According to the World Health Organisation, over 8 lakh children under the age of five died in India due to issues related to malnutrition. Adequate Nutrition is essential for human development. Malnutrition includes both undernutrition as well as over-nutrition and refers to deficiencies, excesses or imbalances in the intake of energy, protein and/or other nutrients.
Malnutrition in children occurs as a complex interplay among various factors like poverty, maternal health illiteracy, diseases like diarrhoea, home environment, dietary practices, hand washing and other hygiene practices, etc. Low birth weight, episode of diarrhoea within the last 6 months and the presence of developmental delay are often associated with malnutrition in most developing nations including India.
While Malnutrition and Infant Mortality Rates remain high, the budget allocated for minors, constituting 40% of India’s population remains at a meagre 4%. For example, in the village of Damodar Mohuli in Bihar, the only anganwadi in the village has been non-functional for the past 6 months. The anganwadi worker has not received her salary for this time period, and doesn’t open the centre due to lack of food and medicines. The children are suffering as a result.
A sound foundation is critical for the overall development of a human being. In fact, 90% development of the brain occurs within 5-6 years of age. Thus, to ensure a right start to life, early childhood care and learning is exceedingly important. The Integrated Child Development Scheme (ICDS) is one of the largest public service schemes in India catering to the need of children below the age of 6 years. This scheme, implemented from 1,974 onwards, has the potential to have the most comprehensive coverage.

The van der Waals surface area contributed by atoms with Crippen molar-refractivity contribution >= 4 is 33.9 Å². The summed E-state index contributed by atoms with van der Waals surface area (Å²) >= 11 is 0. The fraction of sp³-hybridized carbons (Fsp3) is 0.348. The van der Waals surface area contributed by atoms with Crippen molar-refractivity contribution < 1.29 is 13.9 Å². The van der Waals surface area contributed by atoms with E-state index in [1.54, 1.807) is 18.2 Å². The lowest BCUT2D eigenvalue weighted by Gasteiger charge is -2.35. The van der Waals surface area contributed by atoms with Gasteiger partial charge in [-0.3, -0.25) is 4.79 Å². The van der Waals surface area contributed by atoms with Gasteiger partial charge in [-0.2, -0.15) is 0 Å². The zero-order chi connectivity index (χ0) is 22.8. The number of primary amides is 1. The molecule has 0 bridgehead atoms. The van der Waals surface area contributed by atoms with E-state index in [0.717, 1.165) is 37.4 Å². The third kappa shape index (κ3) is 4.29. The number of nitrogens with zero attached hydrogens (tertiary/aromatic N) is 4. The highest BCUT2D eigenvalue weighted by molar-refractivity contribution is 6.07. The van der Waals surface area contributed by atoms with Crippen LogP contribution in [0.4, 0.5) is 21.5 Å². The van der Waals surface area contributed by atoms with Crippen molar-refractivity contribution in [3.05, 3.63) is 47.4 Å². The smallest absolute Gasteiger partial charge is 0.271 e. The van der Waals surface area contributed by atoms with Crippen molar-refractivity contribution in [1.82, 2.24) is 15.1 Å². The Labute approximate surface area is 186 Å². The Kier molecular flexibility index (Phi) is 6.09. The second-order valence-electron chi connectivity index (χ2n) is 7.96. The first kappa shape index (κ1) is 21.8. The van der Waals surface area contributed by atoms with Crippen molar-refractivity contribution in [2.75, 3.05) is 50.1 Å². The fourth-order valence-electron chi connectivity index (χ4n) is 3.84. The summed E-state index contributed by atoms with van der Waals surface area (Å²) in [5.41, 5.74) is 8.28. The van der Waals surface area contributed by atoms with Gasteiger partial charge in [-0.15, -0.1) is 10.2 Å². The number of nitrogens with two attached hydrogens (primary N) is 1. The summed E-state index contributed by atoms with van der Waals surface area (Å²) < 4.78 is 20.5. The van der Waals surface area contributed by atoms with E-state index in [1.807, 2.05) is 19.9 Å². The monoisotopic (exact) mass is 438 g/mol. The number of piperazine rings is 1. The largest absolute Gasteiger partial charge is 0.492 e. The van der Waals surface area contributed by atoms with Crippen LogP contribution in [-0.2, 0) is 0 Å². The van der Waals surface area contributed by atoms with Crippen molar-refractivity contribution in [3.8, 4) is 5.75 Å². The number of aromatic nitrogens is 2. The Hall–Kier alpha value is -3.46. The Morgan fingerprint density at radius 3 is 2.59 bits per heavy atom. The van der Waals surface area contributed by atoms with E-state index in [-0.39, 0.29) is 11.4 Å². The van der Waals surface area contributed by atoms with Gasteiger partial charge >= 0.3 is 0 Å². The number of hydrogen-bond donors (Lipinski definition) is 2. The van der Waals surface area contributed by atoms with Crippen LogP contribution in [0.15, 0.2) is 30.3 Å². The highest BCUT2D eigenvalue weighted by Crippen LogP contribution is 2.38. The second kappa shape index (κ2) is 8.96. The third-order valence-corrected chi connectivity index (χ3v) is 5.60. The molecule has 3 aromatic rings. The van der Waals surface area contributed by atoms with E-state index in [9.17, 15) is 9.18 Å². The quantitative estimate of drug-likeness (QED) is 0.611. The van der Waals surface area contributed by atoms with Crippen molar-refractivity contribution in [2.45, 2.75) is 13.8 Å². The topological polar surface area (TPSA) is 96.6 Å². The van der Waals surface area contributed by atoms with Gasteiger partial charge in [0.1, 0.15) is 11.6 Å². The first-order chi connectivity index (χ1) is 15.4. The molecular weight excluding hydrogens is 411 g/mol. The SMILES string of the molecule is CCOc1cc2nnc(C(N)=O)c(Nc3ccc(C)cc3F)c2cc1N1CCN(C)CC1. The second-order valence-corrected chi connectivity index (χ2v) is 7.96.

Reasons for malnutrition
- A low intake of food
Some people develop malnutrition because there is not enough food available or because they have difficulty eating or absorbing nutrients.
- Social and mobility problems
There are actors that can affect a person’s eating habits and potentially lead to malnutrition, such as disability to move, limited cooking skills etc.
- Digestive disorders and stomach conditions
If the body does not absorb nutrients efficiently, even a healthful diet may not prevent malnutrition.
Types of malnutrition
Children are defined as wasted if their weight- to- height is way below the standard ratio set by WHO.
Stunting is the impaired growth and development that children experience from poor nutrition, repeated infection, and inadequate psychosocial stimulation. Children are defined as stunted if their height-for-age is less than standard ratio.
An underweight person is a person whose body weight is considered too low to be healthy. If a person is underweight, their body may not be getting the nutrients it needs to build healthy bones, skin and hair.
CRY (Child Rights and You) realises this issue and works at the grassroots level with its partner organisations to ensure that communities become aware about malnutrition and informed about the situation of children and act towards bringing a positive change.
CRY’s efforts to prevent malnutrition and eradicate it from the roots focuses on the following:
- The pregnant mother, because with proper prenatal care, adequate food and timely health check-ups, a pregnant woman stays fit and gives birth a healthy child. Without it she transfers her ill-health to her unborn child, and sets off a cycle of malnourishment.
- Proper immunisation procedure, as lack of healthcare during the first two years of a child’s life can contribute to a lifetime of ill health. Timely polio drops, immunisation and monitored development, are crucial to preventing malnourishment.
- Wholesome nutrition because it is not enough to feed hunger. Without essential micronutrients like iodine, iron and vitamins, children suffer brain damage, night blindness, rickets, anaemia and even heart failure.
“Don’t waste food, someone is sleeping empty stomach.”-Omer Syed
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